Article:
Dr Nathalie Pettorelli – Rewilding: Bet on Nature
Opinion article by Dr Nathalie Pettorelli of ZSL (Zoological Society of London)
Climate & Biodiversity Crises
If there is one thing to celebrate about this year, it’s the fact that the country has finally started to wake up to the climate emergency. Thanks, among other things, to the thousands of children regularly striking for their right to have a better future than the one we have been building for them, a majority of the UK public, now back a 2030 zero-carbon target.
But the climate emergency has to be understood and tackled within the context of the current biodiversity crisis, which is equally severe and far-reaching. Climate is indeed the predominant driver of life on Earth, with climate and biodiversity being closely intertwined.
On one hand, biodiversity is being affected by the rapid changes we see in temperatures, precipitation, sea levels and the frequency and severity of extreme natural events, with some species being put at direct risk of extinction with climate change, and others having started to move out of their known distribution range (as we recently showed for the UK).
On the other hand, biodiversity loss, shaped by climate change but also by other factors such as habitat degradation and loss or overexploitation, can accelerate climate change. The loss of coastal ecosystems such as mangroves, sea grass and salt marshes, for example, reduces nature’s ability to help soak up carbon; forest loss and other land use changes account for a significant proportion of greenhouse gas emissions; wildlife loss can influence plant nutrient availability, which itself impacts, for example, how much carbon is released by forests.
Turning the Tide
As the planet’s life-support systems are fast approaching a danger zone for humanity, there is a need to be strategic about the changes we promote for adequately turning the tide on climate change. Geoengineering solutions, sometimes introduced as the magic wand likely to solve our climate change crisis without us needing to alter our ways of living, won’t stop us from losing wildlife at the unprecedented rates we are witnessing.
What we need is a shift in how we conceptualise our relationship with nature, as well as the adoption of a vision that not only promotes a different path for development underpinned by the sustainable use of natural resources, but that also acknowledges that our ability to tackle the current climate crisis is closely linked to our ability to retain and increase biodiversity.
Increasing biological diversity in a rapidly changing world is not easy however, and challenges old ways to think about biodiversity conservation. Until recently, conservation science has been busy researching how we can bring back degraded ecosystems to known ‘healthy’ baselines. However, the intensity and speed of global environmental changes have pressed many practitioners and scientists to realise that some species are being pushed far beyond their traditional ranges and some ecosystems far beyond their limits.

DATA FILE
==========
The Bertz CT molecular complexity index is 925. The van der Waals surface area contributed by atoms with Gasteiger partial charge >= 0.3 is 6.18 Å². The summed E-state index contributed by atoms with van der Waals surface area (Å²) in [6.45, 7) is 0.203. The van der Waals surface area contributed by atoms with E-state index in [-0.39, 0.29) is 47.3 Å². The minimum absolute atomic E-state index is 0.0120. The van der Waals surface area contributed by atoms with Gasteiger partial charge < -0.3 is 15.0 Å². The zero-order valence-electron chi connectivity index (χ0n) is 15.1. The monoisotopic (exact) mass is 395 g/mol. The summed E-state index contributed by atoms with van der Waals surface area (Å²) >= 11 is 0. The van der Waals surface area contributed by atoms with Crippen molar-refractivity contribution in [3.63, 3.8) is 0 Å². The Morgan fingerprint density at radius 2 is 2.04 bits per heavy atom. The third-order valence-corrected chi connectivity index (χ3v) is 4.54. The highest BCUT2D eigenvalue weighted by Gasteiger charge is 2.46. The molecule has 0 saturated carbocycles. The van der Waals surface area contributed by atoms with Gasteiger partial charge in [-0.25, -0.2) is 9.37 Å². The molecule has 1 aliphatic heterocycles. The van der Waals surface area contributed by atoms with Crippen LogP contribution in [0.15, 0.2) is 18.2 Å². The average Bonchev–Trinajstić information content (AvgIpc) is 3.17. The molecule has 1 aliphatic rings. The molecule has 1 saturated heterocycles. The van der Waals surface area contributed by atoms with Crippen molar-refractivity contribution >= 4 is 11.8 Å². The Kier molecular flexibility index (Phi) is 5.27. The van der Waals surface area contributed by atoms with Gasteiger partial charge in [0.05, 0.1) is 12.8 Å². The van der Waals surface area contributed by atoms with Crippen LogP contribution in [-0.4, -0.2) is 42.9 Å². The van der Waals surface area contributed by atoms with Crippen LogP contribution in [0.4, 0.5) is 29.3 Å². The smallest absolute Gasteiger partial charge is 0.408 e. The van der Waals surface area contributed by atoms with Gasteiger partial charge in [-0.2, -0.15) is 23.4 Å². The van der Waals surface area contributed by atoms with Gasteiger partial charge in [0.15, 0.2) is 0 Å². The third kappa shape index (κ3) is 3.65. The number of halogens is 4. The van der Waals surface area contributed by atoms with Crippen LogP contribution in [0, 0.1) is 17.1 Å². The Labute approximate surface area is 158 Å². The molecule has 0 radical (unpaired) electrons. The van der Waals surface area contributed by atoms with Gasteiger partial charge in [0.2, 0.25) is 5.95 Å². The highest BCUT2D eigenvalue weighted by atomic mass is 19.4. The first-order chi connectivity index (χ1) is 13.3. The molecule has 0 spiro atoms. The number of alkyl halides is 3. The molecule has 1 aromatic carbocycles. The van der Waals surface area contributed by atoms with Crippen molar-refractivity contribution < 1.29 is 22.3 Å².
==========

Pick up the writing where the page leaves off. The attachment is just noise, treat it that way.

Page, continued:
In many places on Earth, it now makes little sense to force the restoration of historical conditions, given the expected changes in environmental conditions in the coming years. In such situations, the facilitation of the emergence of novel ecosystems through rewilding may prove a more sensible and cost‐effective alternative to address declining biodiversity and the delivery of ecosystem services.
‘Well-planned rewilding projects could increase carbon capture and storage capabilities and help protect communities at risk of flooding.’
What rewilding could offer in the context of the current climate emergency is exciting. Well-planned rewilding projects could increase carbon capture and storage capabilities and help protect communities at risk of flooding. However, rewilding also breaks many traditions in conservation, which partly explains why it has proven so controversial.
First, it promotes the idea that the future isn’t about bringing back what we know where we want it, but about supporting the emergence of functioning and biodiverse ecosystems, in whatever forms they may come. It therefore acknowledges that human control on what the wild is, where it goes, and how it should look, has to be significantly reduced if we are to see global biodiversity increase again – a stark contrast to the old Victorian vision that nature needs to be managed, controlled, and dominated.
Second, by placing the emphasis on reduced control and increased unpredictability, it recognises the overwhelming importance of securing successful coexistence between humans and nature for effective conservation-based environmental management. This consequently leads to a change of focus, from ecosystems to socio-ecological systems, thereby leading to a repositioning of the conservation narratives, where humans are firmly part of nature, not separate and not above.